Materials suitable for use as a particle-based undercoat include, but are not limited to: poly(vinyl chloride), poly(vinylidene chloride), poly(vinyl chloride-co-vinylidene chloride), chlorinated polypropylene, poly(vinyl chloride-co-vinyl acetate), poly(vinyl chloride-co-vinyl acetate-co-maleic anhydride), ethyl cellulose, nitrocellulose, poly(acrylic acid) esters, linseed oil-modified alkyd resins, rosin-modified alkyd resins, phenol-modified alkyd resins, phenolic resins, polyesters, poly(vinyl butyral), polyisocyanate resins, polyurethanes, poly(vinyl acetate), polyamides, chroman resins, gum damar, ketone resins, maleic acid resins, vinyl polymers such as polystyrene and polyvinyltoluene or copolymers of vinyl polymers with methacrylates or acrylates, low-molecular weight polyethylene, phenol-modified pentaerythritol esters, poly(styrene-co-indene-co-acrylonitrile), poly(styrene-co-indene), poly(styrene-co-acrylonitrlile), copolymers with siloxanes, polyalkenes and poly(styrene-co-butadiene). These materials may be used either alone or in combination. Additionally, particle-based undercoats comprised of such materials may include additional pigments, such as titanium dioxide, to provide a white opaque color.
The particle-based undercoat, the transparent media, or both may also include materials that offer additional or improved characteristics including, but not limited to, materials that increase resistance to scratches, increase resistance to fading, increase resistance to UV light, provide a smudge resistant finish, provide a scuff resistant finish, or have similar rheological or mechanical properties as the transparent media.
For example, to increase abrasion resistance, crosslinked or branched polymers can be used. For example, poly (styrene-co-indene-co-divinylbenzene), poly(styrene-co-acrylonitrile-co-divinylbenzene), or poly(styrene-co-buradience-co-divinylbenzene) can be used.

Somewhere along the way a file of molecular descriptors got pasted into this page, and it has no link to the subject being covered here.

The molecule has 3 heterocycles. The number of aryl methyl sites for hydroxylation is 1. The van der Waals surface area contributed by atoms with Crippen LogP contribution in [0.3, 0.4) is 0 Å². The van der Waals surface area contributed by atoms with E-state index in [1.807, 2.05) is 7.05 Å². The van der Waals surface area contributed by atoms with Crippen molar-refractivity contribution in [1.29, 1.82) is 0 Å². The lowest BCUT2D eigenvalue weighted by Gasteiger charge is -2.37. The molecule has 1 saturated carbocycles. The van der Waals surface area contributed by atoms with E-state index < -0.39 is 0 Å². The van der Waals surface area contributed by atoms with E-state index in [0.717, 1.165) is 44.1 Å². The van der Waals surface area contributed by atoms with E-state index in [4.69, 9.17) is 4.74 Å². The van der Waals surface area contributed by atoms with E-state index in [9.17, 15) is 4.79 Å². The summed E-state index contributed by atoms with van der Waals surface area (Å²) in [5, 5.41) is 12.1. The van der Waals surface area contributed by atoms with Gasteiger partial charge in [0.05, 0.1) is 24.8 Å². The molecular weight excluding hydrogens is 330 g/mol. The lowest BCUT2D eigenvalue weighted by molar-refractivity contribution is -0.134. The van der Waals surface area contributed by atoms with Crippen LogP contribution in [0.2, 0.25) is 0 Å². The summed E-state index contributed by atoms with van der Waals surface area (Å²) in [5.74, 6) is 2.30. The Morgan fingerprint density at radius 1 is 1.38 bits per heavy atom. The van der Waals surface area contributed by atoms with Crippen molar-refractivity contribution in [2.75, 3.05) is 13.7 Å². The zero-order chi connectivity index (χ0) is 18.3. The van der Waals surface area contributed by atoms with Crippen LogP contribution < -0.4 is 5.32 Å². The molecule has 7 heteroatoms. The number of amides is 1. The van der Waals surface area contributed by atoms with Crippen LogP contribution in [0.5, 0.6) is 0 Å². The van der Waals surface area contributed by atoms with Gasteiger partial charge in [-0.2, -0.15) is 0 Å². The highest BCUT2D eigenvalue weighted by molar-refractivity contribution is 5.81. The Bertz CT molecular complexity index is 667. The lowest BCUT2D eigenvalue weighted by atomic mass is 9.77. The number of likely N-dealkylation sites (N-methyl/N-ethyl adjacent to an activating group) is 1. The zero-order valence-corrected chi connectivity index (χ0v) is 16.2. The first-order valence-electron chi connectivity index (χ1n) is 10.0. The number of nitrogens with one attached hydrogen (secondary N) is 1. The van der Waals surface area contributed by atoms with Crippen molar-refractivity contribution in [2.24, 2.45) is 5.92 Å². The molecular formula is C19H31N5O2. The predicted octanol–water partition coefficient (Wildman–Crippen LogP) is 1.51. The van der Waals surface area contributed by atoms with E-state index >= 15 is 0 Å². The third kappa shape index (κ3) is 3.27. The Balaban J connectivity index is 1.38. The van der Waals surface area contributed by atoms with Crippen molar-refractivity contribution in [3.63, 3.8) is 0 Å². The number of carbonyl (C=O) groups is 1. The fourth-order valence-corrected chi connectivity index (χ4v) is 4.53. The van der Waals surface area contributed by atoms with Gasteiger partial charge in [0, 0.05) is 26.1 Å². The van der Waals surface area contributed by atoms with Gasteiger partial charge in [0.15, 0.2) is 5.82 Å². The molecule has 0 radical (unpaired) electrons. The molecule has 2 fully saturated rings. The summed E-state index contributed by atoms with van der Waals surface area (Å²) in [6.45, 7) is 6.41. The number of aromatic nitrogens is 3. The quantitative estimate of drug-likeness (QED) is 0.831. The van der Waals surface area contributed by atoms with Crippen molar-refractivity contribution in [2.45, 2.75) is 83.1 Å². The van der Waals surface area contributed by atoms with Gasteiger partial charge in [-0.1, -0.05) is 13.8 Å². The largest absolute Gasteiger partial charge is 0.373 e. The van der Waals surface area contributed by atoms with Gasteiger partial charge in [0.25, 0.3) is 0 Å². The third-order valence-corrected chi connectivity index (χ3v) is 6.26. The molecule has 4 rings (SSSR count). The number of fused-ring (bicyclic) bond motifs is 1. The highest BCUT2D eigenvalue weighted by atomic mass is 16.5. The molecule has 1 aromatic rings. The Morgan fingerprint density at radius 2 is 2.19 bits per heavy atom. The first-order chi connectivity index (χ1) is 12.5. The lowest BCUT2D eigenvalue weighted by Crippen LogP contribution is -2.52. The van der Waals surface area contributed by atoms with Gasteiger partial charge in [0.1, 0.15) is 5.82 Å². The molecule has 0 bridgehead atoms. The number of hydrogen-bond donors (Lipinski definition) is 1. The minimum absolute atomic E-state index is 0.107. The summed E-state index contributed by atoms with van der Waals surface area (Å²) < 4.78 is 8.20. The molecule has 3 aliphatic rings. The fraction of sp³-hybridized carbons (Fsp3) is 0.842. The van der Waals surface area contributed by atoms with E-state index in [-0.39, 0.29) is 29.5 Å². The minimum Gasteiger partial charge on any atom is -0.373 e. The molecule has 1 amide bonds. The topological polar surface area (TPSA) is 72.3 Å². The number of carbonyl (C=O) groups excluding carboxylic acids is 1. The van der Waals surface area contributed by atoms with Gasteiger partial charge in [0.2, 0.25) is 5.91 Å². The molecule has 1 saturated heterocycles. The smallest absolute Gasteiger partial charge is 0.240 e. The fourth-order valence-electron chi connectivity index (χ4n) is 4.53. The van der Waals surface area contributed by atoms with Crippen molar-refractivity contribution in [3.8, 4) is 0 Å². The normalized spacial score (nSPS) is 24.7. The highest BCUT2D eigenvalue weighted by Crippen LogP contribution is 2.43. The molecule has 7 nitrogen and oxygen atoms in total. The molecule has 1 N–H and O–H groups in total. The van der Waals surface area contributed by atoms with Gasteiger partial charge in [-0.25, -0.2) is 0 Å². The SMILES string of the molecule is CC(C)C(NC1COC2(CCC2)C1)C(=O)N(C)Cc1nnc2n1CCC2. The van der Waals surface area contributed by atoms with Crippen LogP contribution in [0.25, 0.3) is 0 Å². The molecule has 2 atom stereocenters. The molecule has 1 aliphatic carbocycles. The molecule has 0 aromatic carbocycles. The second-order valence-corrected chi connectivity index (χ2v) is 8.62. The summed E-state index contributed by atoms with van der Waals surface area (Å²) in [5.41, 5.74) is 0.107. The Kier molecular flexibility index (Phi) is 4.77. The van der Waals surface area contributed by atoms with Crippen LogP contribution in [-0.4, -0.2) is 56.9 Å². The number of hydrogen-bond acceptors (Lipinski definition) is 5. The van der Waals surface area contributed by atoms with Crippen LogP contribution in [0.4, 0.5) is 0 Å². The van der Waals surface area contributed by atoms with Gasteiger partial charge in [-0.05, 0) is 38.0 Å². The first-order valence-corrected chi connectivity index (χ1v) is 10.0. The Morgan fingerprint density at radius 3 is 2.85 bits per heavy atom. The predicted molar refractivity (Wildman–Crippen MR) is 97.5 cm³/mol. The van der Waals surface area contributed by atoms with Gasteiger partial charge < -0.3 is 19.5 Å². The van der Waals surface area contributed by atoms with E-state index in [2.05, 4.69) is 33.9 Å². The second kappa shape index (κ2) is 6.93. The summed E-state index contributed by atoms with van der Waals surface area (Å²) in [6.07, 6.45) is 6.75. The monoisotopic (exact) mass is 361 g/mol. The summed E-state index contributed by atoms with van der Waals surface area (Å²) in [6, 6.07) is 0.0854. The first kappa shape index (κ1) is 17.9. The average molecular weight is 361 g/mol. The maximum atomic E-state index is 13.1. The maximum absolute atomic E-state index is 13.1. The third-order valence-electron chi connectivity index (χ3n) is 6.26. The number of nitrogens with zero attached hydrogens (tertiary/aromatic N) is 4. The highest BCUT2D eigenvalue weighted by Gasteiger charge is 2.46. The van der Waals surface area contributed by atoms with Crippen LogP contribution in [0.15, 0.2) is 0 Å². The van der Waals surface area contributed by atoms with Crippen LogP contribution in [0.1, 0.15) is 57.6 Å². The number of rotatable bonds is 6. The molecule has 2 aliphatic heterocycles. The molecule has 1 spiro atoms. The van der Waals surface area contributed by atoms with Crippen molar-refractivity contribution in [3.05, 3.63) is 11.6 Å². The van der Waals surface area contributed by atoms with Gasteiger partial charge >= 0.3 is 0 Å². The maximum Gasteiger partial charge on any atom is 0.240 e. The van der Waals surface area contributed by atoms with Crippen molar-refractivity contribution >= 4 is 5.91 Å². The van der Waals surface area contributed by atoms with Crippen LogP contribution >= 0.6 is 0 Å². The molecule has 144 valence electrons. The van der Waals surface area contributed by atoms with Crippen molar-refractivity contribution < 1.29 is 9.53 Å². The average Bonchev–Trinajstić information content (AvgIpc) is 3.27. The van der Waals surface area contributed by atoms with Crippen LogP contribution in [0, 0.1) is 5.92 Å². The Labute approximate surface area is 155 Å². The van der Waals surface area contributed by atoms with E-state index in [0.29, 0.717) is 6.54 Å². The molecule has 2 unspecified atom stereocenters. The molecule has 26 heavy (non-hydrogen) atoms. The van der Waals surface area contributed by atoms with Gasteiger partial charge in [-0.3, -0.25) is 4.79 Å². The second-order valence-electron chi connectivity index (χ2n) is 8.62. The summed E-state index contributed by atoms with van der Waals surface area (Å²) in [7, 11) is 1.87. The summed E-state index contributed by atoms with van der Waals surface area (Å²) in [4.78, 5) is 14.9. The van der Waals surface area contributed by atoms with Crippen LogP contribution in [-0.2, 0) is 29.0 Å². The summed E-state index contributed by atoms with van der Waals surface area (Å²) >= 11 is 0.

The particle-based undercoat can also include materials to impart unique finishes (such as a gloss, matte, or satin finish), by modifying the surface characteristics of the final film. For example, inorganic particles such as silica, or organic particles such as methylmethacrylate beads, which will not melt during fusing can be used to impart a level of roughness to the undercoat surface. Low amounts of such roughness-inducing particles will affect gloss level without significantly altering the feel of the surface, while greater amounts will affect both the look and feel of the particle-based undercoat after fusing.
Additives can also be used to protect against degradation from excessive exposure to light. For example, UV absorbtion additives absorb some of the ultraviolet radiation striking the print, thereby keeping free radicals from forming and degrading the film. Such UV absorbers include substituted hydroxy-benzophenones, hydroxybenzotriazoles, and hydroxyphenyltriazines. Hindered amine light stabilizers can also be added to scavenge radicals that manage to form.